Marsh warns in particular that climate change is not a risk factor built into most Asian infrastructure investment models
Failure to consider the impact of climate change on infrastructure assets is leaving major developments exposed to increased long-term physical risks, according to Marsh.
A recent Marsh report, Sustainable Infrastructure – Weathering the Storms, says the sustainability of infrastructure assets should be assessed at the project inception stage and throughout the asset’s lifecycle.
But many investors have yet to build climate change into their risk models.
This is particularly the case for those operating in sectors or geographies still largely unaffected by severe weather or environmental pollution.
Marsh’s regional director and Asia infrastructure practice leader Ian Brown said: “In Asia, climate change is not generally a risk factor that is built into infrastructure investment models at this time.
“The sheer demand for infrastructure in the short term too easily shifts focus away from the longer-term risks such as changing environmental conditions and climate change.”
However, Brown said that as investors continued to look to Asia for infrastructure investment opportunities, “climate change should – and will – move up the priority list”.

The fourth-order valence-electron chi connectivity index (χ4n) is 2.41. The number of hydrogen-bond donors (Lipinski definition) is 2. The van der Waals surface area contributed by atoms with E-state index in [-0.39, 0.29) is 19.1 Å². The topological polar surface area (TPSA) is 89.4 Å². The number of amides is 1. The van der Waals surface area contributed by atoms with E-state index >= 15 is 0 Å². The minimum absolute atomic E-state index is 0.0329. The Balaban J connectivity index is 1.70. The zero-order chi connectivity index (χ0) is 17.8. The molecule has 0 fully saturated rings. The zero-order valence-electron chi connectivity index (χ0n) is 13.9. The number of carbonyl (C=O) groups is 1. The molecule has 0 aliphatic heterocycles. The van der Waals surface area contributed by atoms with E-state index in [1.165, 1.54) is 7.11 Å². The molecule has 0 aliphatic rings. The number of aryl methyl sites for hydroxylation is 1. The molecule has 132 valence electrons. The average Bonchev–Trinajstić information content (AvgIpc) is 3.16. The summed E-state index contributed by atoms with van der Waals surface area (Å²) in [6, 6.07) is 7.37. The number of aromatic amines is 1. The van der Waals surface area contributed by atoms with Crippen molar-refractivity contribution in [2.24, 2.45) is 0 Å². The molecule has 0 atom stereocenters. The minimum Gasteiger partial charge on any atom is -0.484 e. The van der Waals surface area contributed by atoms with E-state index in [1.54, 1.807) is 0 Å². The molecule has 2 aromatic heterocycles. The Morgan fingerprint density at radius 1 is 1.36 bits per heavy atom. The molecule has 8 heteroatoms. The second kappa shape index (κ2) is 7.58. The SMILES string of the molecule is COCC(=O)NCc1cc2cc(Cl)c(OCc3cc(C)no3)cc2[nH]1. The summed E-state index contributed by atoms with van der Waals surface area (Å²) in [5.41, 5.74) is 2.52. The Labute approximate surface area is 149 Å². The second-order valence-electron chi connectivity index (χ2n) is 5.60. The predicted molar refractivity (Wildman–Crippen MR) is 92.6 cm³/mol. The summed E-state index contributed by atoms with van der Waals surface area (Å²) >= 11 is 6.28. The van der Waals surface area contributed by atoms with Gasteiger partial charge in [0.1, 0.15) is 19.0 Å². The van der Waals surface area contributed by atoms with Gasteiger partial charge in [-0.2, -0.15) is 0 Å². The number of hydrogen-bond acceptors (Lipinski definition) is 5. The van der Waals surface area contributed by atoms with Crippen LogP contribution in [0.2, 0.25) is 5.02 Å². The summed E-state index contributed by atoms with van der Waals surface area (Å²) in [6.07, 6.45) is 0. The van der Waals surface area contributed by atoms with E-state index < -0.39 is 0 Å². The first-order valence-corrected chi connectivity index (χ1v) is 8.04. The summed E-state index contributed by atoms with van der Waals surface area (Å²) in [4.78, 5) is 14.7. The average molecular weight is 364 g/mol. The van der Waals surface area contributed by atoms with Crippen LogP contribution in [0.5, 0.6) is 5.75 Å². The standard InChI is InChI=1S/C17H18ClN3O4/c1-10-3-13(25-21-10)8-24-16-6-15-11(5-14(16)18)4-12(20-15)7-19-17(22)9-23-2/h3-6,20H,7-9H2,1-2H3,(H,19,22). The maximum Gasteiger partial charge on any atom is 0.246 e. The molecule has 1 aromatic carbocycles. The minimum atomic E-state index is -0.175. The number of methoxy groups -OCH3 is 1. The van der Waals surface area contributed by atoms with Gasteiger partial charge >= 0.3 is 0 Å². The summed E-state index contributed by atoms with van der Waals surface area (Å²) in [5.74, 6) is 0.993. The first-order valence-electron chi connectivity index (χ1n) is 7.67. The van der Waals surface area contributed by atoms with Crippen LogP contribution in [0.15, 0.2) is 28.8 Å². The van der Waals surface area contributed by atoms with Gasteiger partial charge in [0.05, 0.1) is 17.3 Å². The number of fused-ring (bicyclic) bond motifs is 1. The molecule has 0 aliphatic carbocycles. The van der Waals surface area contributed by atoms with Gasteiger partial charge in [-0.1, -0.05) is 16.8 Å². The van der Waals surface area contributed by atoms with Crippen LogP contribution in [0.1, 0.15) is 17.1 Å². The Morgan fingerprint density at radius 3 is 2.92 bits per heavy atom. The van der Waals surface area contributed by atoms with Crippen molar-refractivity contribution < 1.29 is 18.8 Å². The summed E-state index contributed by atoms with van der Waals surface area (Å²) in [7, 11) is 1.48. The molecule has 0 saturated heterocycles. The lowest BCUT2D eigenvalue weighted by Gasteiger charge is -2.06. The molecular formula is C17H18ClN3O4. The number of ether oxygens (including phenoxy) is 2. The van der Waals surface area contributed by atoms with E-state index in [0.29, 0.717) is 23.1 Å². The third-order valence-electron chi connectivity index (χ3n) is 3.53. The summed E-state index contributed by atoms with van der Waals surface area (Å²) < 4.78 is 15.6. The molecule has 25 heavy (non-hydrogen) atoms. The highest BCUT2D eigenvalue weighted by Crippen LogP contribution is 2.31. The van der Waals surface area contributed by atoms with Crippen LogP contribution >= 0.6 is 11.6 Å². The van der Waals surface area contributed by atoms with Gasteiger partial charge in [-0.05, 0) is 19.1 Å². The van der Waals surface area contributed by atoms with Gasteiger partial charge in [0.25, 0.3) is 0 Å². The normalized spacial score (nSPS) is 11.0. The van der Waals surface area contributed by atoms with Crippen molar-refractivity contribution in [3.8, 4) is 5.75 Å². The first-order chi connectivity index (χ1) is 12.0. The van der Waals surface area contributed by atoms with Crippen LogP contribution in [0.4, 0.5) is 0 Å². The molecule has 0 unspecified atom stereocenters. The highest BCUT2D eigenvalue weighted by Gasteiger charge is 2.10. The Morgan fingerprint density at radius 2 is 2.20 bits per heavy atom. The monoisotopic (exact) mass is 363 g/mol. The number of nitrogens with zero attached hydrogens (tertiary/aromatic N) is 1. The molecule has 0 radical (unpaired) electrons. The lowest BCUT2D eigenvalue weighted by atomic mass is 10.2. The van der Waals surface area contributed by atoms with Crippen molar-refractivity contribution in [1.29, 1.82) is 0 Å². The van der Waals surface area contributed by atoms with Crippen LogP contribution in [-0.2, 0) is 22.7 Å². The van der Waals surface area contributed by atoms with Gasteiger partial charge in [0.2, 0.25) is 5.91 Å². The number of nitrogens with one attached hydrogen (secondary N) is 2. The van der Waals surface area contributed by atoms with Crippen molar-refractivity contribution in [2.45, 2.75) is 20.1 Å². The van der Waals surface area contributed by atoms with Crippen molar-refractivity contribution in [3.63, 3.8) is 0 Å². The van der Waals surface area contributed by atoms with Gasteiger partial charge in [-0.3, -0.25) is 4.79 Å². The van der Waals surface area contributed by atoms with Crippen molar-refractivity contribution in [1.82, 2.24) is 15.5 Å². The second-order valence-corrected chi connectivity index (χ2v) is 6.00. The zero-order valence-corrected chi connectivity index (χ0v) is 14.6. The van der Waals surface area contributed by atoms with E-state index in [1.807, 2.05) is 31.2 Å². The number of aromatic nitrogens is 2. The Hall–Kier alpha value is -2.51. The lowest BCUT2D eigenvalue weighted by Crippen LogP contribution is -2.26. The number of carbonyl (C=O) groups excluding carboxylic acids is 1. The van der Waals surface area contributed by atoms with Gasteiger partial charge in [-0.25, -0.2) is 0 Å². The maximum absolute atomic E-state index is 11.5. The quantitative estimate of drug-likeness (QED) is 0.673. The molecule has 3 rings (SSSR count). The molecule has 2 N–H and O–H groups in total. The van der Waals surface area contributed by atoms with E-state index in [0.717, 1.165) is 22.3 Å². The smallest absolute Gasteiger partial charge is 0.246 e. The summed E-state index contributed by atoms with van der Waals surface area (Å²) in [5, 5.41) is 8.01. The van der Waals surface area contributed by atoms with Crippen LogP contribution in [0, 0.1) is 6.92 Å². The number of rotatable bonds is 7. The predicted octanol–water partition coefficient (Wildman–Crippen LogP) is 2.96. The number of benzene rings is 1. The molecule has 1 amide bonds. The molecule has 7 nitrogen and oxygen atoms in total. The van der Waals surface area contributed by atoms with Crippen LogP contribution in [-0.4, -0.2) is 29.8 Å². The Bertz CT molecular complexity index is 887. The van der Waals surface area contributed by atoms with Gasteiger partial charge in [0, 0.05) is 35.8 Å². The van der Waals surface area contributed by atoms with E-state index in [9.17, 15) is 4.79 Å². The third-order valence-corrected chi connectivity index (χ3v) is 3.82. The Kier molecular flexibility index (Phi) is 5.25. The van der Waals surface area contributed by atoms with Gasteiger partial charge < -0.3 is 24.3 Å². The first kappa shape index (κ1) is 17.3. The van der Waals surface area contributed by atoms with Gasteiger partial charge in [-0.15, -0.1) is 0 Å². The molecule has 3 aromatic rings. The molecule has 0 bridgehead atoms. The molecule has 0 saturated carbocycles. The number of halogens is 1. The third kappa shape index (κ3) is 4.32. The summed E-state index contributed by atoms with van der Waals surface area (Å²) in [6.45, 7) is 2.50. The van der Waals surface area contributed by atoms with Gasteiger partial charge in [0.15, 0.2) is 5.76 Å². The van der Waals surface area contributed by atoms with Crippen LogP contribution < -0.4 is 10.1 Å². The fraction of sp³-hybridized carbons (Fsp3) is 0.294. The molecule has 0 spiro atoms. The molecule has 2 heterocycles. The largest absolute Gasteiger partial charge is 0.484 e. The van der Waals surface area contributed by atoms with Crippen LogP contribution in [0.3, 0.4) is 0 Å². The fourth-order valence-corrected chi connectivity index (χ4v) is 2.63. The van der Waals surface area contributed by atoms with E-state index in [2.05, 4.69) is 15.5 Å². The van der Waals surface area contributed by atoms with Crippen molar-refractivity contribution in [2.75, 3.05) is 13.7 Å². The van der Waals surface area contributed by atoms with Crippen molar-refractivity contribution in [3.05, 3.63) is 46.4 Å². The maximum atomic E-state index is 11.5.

The report considers how key stakeholders involved in infrastructure development could implement best practice and manage the risks associated with climate change more effectively.
Methods include wider climate change risk due diligence, which improves project delivery and operational efficiency throughout the asset lifecycle; more effective management of force majeure risks in a long-term, economically sustainable form between the public and private sectors; and how the impairment of debt servicing capabilities can be avoided through more robust risk pricing and risk mitigation measures.
Marsh head of infrastructure risk advisory services Martin Bennett said: “We face an uncertain future and climate change will continue to challenge the nature of infrastructure investments. It cannot be overlooked where investment is being made in infrastructure that is expected to perform for many decades.”